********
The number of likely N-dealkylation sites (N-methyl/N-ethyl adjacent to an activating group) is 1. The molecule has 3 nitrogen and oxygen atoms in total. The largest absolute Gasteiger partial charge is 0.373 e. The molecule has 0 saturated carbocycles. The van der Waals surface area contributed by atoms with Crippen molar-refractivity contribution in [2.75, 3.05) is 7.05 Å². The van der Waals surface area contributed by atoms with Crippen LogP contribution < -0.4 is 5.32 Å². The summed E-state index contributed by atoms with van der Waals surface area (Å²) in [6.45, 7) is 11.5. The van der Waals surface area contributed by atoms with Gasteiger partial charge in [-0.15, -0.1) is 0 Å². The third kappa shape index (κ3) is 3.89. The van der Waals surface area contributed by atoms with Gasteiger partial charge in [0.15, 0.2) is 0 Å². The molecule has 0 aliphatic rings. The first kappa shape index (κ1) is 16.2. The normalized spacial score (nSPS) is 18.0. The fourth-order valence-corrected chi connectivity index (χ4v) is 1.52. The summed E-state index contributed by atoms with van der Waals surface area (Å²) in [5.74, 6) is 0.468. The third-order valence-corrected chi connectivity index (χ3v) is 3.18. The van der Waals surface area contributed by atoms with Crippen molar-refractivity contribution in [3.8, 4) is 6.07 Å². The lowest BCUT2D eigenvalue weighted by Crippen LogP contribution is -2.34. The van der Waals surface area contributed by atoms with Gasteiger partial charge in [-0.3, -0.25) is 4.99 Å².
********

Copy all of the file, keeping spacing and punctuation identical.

The number of likely N-dealkylation sites (N-methyl/N-ethyl adjacent to an activating group) is 1. The molecule has 3 nitrogen and oxygen atoms in total. The largest absolute Gasteiger partial charge is 0.373 e. The molecule has 0 saturated carbocycles. The van der Waals surface area contributed by atoms with Crippen molar-refractivity contribution in [2.75, 3.05) is 7.05 Å². The van der Waals surface area contributed by atoms with Crippen LogP contribution < -0.4 is 5.32 Å². The summed E-state index contributed by atoms with van der Waals surface area (Å²) in [6.45, 7) is 11.5. The van der Waals surface area contributed by atoms with Gasteiger partial charge in [-0.15, -0.1) is 0 Å². The third kappa shape index (κ3) is 3.89. The van der Waals surface area contributed by atoms with Gasteiger partial charge in [0.15, 0.2) is 0 Å². The molecule has 0 aliphatic rings. The first kappa shape index (κ1) is 16.2. The normalized spacial score (nSPS) is 18.0. The fourth-order valence-corrected chi connectivity index (χ4v) is 1.52. The summed E-state index contributed by atoms with van der Waals surface area (Å²) in [5.74, 6) is 0.468. The third-order valence-corrected chi connectivity index (χ3v) is 3.18. The van der Waals surface area contributed by atoms with Crippen molar-refractivity contribution in [3.8, 4) is 6.07 Å². The lowest BCUT2D eigenvalue weighted by Crippen LogP contribution is -2.34. The van der Waals surface area contributed by atoms with Gasteiger partial charge in [-0.3, -0.25) is 4.99 Å².